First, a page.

China’s Spending in 2020
National R&D spending has always been a difficult number to precisely quantify given the amount of money being spent by private companies or businesses on products and technology. However, when accounting simply for federal spending on the matter, the number becomes far clearer.
In 2020, according to the National Bureau of Statistics, China spent a record $378 billion on R&D. This is a 10.3% increase from the prior year and an all-time high since the statistic has been tracked. A rise of just over 10% is also the slowest incremental growth year-over-year (YOY) in over five years, suggesting that China’s wild economic growth may be reaching more stable levels. For instance, in 2019, China’s year-over-year increase in research and development was over 2% higher than that of 2020 at 12.5%.
Unlike the US or other nations, where a large portion of technological innovation comes from private companies or other businesses, China’s federal government is often the main spender. In fact, the country has 522 national key laboratories and 350 national engineering research centers currently in operation, according to the report.
On top of that, an incredible 457,000 different projects received funding from the National Natural Science Foundation of China, further showing the government support in economic development from businesses in the country. This led to the country approving over 40% more patents in 2020 than the year before at 3.6 million total.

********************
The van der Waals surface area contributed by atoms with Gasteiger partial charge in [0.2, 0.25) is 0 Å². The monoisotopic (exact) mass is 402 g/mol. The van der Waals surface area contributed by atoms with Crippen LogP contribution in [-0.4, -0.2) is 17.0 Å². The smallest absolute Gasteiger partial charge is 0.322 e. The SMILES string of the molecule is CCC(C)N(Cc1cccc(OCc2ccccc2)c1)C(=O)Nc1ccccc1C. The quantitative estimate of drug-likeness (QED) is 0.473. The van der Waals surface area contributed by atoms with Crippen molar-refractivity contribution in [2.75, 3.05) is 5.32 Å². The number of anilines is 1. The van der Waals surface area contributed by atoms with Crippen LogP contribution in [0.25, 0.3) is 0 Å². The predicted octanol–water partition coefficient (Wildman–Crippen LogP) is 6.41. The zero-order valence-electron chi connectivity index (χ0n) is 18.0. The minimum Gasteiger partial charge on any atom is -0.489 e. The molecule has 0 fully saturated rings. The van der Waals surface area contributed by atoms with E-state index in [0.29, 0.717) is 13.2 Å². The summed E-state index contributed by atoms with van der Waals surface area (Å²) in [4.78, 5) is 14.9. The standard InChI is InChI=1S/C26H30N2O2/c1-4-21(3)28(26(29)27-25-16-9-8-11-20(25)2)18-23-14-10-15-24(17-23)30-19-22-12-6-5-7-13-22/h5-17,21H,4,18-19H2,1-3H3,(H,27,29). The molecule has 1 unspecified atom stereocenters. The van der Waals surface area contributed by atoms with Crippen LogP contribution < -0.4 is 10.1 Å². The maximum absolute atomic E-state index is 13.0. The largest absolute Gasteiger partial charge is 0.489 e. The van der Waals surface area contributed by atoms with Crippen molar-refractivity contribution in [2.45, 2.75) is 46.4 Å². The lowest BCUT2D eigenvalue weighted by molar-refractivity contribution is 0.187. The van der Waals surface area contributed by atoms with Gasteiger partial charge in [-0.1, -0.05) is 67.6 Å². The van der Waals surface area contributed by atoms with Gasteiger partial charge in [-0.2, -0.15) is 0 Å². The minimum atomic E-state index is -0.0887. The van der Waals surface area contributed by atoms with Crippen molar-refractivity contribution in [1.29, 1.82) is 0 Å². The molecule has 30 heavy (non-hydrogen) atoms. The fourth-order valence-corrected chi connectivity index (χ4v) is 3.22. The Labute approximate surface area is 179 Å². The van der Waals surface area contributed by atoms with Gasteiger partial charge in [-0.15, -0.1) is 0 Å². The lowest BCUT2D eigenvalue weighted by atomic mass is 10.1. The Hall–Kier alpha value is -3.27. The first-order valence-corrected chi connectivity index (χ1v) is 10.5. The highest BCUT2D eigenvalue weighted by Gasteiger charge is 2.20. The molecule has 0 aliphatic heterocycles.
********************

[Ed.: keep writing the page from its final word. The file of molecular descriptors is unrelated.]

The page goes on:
Other Nations’ Spending and Rising Economic Tensions
While obviously the nature of China’s economy, which features far more government participation, and the size of China itself plays a part in the record R&D spending. No other country is remotely close to that number. In fact, the US was slated to only spend $134.1 billion on R&D, though the official figure on the year has not yet been made public.
The UK spent £11.4 billion ($15.9 billion) in 2020 on the same field, though the nation has plans to nearly double that figure by 2025 at the latest. Much of the spending from China and others in the area falls back on rising economic tensions, causing the countries to look for ways to be more economically independent.
About the Author
Tom Price is a writer focusing on entertainment and sports features. He has a degree from NYU in English with a minor in Creative Writing. He has been previously published for Washington Square News, Dignitas, CBR, and Numbers on the Boards.